Auto Insurance

Car Insurance Requirements By State

Having the right amount of insurance can help protect you from financial liability if something goes wrong when you’re behind the wheel. Many states also require licensed drivers to have a certain amount of coverage. This guide explains the basic auto insurance requirements by state so you can make sure you’re properly covered.  

Car Insurance Requirements By State

An auto insurance policy provides financial protection if something goes wrong while you’re behind the wheel. Numerous situations can create financial liability for a driver, from minor fender benders to major collisions. Driving incidents are common even if you’re careful. In 2020, there were over 5.2 million police-reported motor vehicle traffic crashes in the U.S. — an average of more than 14,385 per day.

If you’re unfortunate enough to have vehicle damage after an accident, you may be looking at an average repair bill of $4,700. If physical injuries are involved, the costs go up from there. Generally, the law holds drivers liable for injuries or damage they cause, even if it’s unintentional. For this reason, every state except New Hampshire and Virginia requires licensed drivers to carry a minimum amount of car insurance coverage. 

Car Insurance Requirements By State

StateMinimums
Alabama$25,000 bodily injury liability limit per person
$50,000 maximum for all bodily injuries per accident
$25,000 maximum for property damage per accident
Alaska$50,000/$100,000 for bodily injury or death
$25,000 for property damage
Arizona$25,000 bodily injury liability for 1 person
$50,000 for 2 or more persons
$15,000 property damage liability
Arkansas$25,000 for bodily injury or death of 1 person in any 1 accident
$50,000 for bodily injury or death of 2 or more persons in any 1 accident
$25,000 for damage to or destruction of the property of others
California$15,000 for injury/death to 1 person
$30,000 for injury/death to more than 1 person
$5,000 for damage to property
Colorado$25,000 for bodily injury or death to any 1 person in an accident
$50,000 for bodily injury or death to all persons in any 1 accident
$15,000 for property damage in any 1 accident
Connecticut$25,000 per person
$50,000 per accident for bodily injury liability
$25,000 per accident for property damage liability
Delaware$25,000 for bodily injury or death of 1 person
$50,000 for bodily injury or death of 2 or more persons
$10,000 for injury to or destruction of property of others
Florida$10,000 minimum limits of bodily injury liability per person
$20,000 per crash
$10,000 property damage liability per crash
Georgia$25,000 per person Bodily Injury Liability
$50,000 per incident
$25,000 per incident Property Damage Liability
Hawaii$20,000 per person
$40,000 per accident bodily injury liability
$10,000 per occurrence property damage liability
Idaho$25,000 per person Bodily Injury Coverage
$50,000 per accident Bodily Injury Coverage
$15,000 in Property Damage Liability coverage
Illinois$25,000 for injury or death of 1 person in an accident
$50,000 for injury or death of more than 1 person in an accident
$20,000 for damage to property of another person
Indiana$25,000 for bodily injury to or the death of 1 individual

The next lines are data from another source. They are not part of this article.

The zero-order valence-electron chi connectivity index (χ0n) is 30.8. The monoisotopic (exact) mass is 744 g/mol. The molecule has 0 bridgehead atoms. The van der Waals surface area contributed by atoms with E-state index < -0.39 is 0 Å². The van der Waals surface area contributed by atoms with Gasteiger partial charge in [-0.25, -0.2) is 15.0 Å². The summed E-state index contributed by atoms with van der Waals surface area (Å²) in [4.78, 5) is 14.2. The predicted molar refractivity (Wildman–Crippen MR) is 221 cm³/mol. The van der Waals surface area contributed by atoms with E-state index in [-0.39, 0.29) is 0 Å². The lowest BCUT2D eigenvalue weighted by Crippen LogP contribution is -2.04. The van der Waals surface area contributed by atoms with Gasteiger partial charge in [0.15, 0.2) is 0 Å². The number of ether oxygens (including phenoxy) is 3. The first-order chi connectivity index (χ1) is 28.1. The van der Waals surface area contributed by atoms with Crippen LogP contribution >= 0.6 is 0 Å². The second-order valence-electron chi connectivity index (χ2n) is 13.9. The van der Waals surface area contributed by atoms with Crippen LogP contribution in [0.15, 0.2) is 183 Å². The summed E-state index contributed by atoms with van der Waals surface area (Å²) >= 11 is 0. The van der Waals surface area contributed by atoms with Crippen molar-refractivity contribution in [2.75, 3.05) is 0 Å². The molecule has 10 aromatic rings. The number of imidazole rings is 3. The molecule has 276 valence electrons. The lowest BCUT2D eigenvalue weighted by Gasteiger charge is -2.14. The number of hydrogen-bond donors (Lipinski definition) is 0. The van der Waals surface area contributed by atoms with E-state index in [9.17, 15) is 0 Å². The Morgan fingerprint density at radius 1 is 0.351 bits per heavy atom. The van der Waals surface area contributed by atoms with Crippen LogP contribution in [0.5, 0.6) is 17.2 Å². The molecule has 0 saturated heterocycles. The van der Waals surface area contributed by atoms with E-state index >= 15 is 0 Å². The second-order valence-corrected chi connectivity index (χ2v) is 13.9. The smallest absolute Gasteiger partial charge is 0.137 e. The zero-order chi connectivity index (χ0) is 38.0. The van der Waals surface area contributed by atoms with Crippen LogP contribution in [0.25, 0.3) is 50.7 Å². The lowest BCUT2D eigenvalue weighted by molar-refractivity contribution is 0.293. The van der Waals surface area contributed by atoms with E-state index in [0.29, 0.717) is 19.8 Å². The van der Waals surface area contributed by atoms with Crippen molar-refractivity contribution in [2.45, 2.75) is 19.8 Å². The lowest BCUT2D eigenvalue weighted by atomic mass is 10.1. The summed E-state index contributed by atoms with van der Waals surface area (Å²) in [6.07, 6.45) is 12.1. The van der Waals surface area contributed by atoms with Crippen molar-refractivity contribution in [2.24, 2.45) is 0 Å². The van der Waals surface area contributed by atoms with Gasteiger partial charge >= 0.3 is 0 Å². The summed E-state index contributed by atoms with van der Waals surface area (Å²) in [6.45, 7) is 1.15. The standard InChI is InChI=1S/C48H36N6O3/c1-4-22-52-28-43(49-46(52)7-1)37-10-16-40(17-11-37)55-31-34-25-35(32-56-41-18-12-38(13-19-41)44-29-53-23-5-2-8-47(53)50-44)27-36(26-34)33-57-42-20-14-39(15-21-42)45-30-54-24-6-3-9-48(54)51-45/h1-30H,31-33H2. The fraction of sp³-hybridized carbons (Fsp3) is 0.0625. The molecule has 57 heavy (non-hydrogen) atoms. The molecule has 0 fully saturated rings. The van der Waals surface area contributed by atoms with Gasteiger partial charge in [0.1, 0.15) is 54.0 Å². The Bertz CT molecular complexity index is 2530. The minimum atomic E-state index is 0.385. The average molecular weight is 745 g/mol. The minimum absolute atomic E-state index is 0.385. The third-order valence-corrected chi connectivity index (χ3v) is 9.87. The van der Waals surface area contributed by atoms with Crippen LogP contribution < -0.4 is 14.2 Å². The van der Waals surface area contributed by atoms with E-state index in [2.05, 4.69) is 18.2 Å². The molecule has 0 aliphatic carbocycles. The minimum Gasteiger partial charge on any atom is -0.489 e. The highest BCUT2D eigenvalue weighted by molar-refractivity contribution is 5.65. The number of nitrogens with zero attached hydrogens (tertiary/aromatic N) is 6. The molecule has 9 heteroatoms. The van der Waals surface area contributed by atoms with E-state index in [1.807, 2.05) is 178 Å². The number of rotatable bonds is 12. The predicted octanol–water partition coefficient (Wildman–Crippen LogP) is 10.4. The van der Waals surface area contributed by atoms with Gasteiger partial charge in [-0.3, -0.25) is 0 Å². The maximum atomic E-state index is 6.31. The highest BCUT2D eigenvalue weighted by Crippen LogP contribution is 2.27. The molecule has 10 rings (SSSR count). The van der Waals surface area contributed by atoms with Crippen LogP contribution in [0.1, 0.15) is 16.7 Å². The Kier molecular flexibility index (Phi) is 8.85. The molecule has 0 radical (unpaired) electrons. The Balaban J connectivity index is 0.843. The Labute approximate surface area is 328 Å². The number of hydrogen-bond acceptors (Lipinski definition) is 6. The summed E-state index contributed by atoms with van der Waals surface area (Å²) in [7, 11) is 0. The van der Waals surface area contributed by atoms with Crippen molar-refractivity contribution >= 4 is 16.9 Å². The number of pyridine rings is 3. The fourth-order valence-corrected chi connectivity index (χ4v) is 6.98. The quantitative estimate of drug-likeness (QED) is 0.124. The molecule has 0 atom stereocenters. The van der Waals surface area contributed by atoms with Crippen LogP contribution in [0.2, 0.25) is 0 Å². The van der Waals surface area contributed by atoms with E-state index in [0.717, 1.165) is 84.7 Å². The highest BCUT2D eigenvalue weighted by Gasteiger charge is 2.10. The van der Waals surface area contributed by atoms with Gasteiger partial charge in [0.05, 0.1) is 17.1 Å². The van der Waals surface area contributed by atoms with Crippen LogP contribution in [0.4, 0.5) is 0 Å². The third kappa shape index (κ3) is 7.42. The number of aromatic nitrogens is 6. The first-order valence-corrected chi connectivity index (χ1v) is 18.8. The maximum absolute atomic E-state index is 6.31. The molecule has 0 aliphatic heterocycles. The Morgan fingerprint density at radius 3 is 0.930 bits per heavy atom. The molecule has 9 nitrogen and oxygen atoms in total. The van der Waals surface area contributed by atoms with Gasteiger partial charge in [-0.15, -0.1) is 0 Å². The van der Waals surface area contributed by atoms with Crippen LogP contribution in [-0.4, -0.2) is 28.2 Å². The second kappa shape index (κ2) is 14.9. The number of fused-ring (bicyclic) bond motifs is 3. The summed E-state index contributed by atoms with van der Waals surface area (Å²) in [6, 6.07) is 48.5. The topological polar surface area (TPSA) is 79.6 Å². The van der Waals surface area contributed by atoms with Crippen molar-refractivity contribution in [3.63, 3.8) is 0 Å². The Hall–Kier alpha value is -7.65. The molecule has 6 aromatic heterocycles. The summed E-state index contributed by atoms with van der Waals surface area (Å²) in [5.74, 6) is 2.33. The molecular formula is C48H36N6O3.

$50,000 for bodily injury to or the death of 2 or more individuals in any 1 accident
$25,000 for damage to or the destruction of property in 1 accident
Iowa$20,000 of bodily injury to or death of 1 person in any 1 accident
$40,000 because of bodily injury to or death of 2 or more persons in any 1 accident
$15,000 because of injury to or destruction of property of others in any 1 accident
Kansas$25,000/person for bodily injury
$50,000/accident for bodily injury
$25,000/accident for property damage
Kentucky$25,000 for all claims for bodily injury damages sustained by any 1 person
$50,000 for all bodily injury damages sustained by all persons as a result of an accident
$25,000 for all property damage as a result of any 1 accident
Louisiana$15,000 for bodily injury to 1 person
$30,000 for bodily injury to more than 1 person in a single accident
$25,000 coverage for damage to some1 else’s vehicle or other property
Maine$50,000 liability for the injury to or death of any 1 person
$100,000 liability for 1 accident resulting in injury to or death of more than 1 person
$25,000 liability for property damage
Maryland$30,000 for bodily injury
$60,000 for 2 or more people
$15,000 property damage
Massachusetts$20,000 per person – Bodily Injury to Others
$40,000 per accident – Bodily Injury to Others
$5,000 per accident – Damage to Some1 Else’s Property
Michigan$50,000 for a person who is hurt or killed in an accident
$100,000 for each accident if several people are hurt or killed
$10,000 for property damage in another state
Minnesota$30,000 for injuries to 1 person
$60,000 for injuries to 2 or more people
$10,000 for physical damage to the other driver’s vehicle or for damage to property
Mississippi$25,000 per person (limited to a single accident)
$50,000 per accident for bodily injury
$25,000 per accident for property damage
Missouri$25,000 per person for bodily injury
$50,000 per accident for bodily injury
$25,000 per accident for property
Montana$25,000 because of bodily injury to or death of 1 person in any 1 accident and subject to the limit for 1 person
$50,000 because of bodily injury to or death of 2 or more persons in any 1 accident
$20,000 because of injury to or destruction of property of others in any 1 accident
Nebraska$25,000 because of bodily injury to or death of 1 person in any 1 accident
$50,000 because of bodily injury to or death of 2 or more persons in any 1 accident